Panderichthys Panderichthys’ braincase is very tetrapod-like and it possesses the characteristic teeth of later tetrapods. These labyrinthodont teeth are named for their enfolded enamel. Panderichthys is a “fishapod” intermediate between fish and tetrapods with a tetrapod-like skull and body, braincase, and lungs, but still retaining true fins.
Tiktaalik The gap between Panderichthys and the early tetrapods Acanthostega and Ichthyostega has recently been neatly bridged by the discovery of a classic intermediate form, Tiktaalik roseae.
Tiktaalik roseae Discovered in 2004 on Ellesmere Island in the Canadian Arctic Tiktaalik roseae is an extremely important fossil link in the origin of tetrapods. Another “fishapod” Tiktaalik like Panderihthys has a mixture of fish and tetrapod characteristics, but has several tetrapod characteristics that Panderichthys lacks.
Tiktaalik roseae Tiktaalik has fish-like scales, as well as a fish-like palate, lower jaw and fin rays (but not toes). Unlike a fish however it has a mobile neck and the ear is structured so that it can hear both in and out of water. Most strikingly, in addition to the other tetrapod limb bones Tiktaalik has a wrist. Tiktaalik’s elbow could bend like ours and the wrist could bend too, which allowed the animal to make its “palm” lie flat.
Tiktaalik roseae Tiktaalik’s wrist and elbow structure and the fact that Tiktaalik had very large chest muscles indicates that Tiktaalik was specialized to do push-ups. Tiktaalik has a flat head with eyes on the top and appears to have evolved to move around in shallow water and on mudflats. Having fins that could support the body would have been a big advantage in such an environment.
Tiktaalik roseae 375 mya
Tiktaalik roseae Tiktaalik could do push-ups, but lacks digits and so could not grasp something or throw something. However, it reveals the early stages of the evolution of the wrist and the early stages of the forearm’s ability to rotate against the elbow (called pronation or supination depending on the direction of rotation).
Tiktaalik roseae You can rotate your hand relative to your elbow because there is a ball at the end of the humerus around which the tip of the radius attaches forming a ball and socket joint. The beginnings of this joint are present in Tiktaalik. In Tiktaalik the cup-shaped end of the radius fits onto an elongated bump on the end of the humerus, which would have allowed Tiktaalik to rotate its forearm.
The first tetrapods The oldest tetrapods discovered are Acanthostega and Icthyostega. Both have robust shoulder and hip bones as well as sturdy limbs and a strong spine. In both the snout is elongated and the eyes have moved further back in the skull and enlarged. Both also possess digits, which Tiktaalik did not. Both species, however, retain a suite of fish-like characteristics including tail-fins, lateral line systems and gill slits.
Acanthostega Of the two species Acanthostega is the slightly less advanced form. It has 8 digits and a very fish like shoulder structure. It would not have been able to move around well on land because the hand and foot were not well adapted for walking being better suited for swimming or moving along the bottom. Acanthostega possessed gills and its ear is adapted to hearing in water. It probably made its way along the bottom and crawled over vegetation rather than doing much crawling on land.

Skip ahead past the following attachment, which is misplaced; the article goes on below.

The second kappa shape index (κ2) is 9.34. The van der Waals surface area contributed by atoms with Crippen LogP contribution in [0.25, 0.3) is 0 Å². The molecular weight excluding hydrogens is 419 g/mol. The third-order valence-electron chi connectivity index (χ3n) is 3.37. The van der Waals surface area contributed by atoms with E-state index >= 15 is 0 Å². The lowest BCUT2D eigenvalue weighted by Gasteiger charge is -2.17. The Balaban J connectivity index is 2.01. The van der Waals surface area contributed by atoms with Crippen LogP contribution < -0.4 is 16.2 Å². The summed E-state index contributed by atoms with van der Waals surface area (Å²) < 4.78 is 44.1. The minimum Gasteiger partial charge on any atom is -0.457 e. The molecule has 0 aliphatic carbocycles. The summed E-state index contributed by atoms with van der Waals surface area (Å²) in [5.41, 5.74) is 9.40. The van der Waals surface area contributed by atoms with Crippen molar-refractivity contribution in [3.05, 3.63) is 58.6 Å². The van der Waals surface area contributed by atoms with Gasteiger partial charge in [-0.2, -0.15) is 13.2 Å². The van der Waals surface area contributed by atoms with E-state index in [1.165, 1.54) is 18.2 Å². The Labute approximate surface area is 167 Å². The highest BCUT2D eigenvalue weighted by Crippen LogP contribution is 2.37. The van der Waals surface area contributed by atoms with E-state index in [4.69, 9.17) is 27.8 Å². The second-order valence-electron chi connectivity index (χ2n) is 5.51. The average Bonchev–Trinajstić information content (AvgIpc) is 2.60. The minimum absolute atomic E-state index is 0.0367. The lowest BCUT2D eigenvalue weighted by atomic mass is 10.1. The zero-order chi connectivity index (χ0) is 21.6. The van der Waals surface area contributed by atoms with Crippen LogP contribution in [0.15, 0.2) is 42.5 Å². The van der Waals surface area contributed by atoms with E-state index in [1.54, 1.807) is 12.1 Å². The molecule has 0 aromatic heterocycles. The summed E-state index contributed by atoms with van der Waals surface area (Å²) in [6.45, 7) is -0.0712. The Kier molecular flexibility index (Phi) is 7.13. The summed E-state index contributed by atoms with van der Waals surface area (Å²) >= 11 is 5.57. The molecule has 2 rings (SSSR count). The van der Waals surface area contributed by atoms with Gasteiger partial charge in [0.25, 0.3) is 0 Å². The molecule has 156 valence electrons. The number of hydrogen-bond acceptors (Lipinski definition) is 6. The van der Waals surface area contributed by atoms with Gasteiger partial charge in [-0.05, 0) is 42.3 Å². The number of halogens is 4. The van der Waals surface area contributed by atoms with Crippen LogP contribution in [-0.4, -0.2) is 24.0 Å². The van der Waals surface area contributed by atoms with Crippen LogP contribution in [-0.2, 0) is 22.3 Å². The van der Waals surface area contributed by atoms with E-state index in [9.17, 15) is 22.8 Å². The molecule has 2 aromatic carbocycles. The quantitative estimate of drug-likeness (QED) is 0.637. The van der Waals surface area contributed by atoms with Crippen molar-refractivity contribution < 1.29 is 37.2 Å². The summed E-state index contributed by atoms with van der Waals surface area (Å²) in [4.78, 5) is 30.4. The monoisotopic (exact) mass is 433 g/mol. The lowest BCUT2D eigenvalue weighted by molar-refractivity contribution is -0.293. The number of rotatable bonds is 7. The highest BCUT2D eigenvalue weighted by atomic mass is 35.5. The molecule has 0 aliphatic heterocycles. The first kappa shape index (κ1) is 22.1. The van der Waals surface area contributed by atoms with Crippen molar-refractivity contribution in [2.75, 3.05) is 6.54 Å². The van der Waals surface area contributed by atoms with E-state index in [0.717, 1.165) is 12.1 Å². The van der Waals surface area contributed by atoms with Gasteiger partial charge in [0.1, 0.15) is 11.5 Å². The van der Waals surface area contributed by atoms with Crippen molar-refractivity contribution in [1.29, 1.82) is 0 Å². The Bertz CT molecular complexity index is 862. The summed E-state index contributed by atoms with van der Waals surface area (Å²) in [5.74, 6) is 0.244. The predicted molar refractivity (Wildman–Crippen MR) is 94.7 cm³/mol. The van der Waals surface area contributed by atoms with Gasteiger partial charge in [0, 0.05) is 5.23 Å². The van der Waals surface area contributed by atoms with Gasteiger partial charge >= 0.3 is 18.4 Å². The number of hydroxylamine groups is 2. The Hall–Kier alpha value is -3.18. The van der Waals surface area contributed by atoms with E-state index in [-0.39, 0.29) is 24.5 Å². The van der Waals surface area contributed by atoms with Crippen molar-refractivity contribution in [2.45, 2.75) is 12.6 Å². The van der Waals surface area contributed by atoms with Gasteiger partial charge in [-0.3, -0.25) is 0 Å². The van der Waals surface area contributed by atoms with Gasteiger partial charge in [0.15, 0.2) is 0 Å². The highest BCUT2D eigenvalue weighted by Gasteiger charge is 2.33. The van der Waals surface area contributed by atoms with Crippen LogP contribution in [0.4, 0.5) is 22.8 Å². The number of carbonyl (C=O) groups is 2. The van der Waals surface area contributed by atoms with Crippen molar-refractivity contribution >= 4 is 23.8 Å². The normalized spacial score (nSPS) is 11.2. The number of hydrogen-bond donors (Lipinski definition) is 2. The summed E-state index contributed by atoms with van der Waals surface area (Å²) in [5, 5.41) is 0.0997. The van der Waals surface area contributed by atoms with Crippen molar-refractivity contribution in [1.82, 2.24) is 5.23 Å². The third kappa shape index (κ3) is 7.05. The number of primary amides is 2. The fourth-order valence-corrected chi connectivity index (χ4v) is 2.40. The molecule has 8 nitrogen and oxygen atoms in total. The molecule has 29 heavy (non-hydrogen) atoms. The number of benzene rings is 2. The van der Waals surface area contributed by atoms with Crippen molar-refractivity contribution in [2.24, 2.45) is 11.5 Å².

Ichthyostega Ichthyostega was discovered in the 1930’s in Greenland. Ichthyostega has a smaller tail fin and its legs are relatively longer than those of Acanthostega. Although the legs probably wouldn’t have supported it well on land, but would have enabled it to move around on the bottom in shallow water. It has 7 digits rather than the five of modern tetrapods.
17.1 B and C
What is clear from Acanthostega and Icthyostega is that the limbs of the earliest tetrapods first evolved not for walking on land, but for walking under water. Understanding that, the retention of fish-like features such as the lateral line system and tail fins by the earliest tetrapods makes sense. The first tetrapods apparently behaved much like modern salamanders spending most of their time in water and only occasionally emerging onto land. It also renders old arguments about tetrapods having to have robust limbs to chase prey on land or to crawl from pool to pool moot.
From the primitive tetrapod forms a great radiation of more terrestrial forms occurred in the Carboniferous. From these two lineages of tetrapods arose one leading to the modern amphibians the other to the modern amniotes.
Tetrapod characteristcis Unique derived features of the tetrapods Paired limbs: forelimbs with digits, carpals, radius+ulna, humerus; hindlimbs digits, tarsals, tibia+fibula, femur. Paired limbs: forelimbs with digits, carpals, radius+ulna, humerus; hindlimbs digits, tarsals, tibia+fibula, femur. Mobile neck: pectoral girdle separated from the skull. In ancestors the pectoral girdle attached directly to the skull. Mobile neck: pectoral girdle separated from the skull. In ancestors the pectoral girdle attached directly to the skull. Hyomandibular bone previously used to support the jaw now used in hearing. Called the stapes it conducts sound in the ear. Hyomandibular bone previously used to support the jaw now used in hearing. Called the stapes it conducts sound in the ear. First cervical vertebra (the atlas) specialized to allow the skull to nod. First cervical vertebra (the atlas) specialized to allow the skull to nod.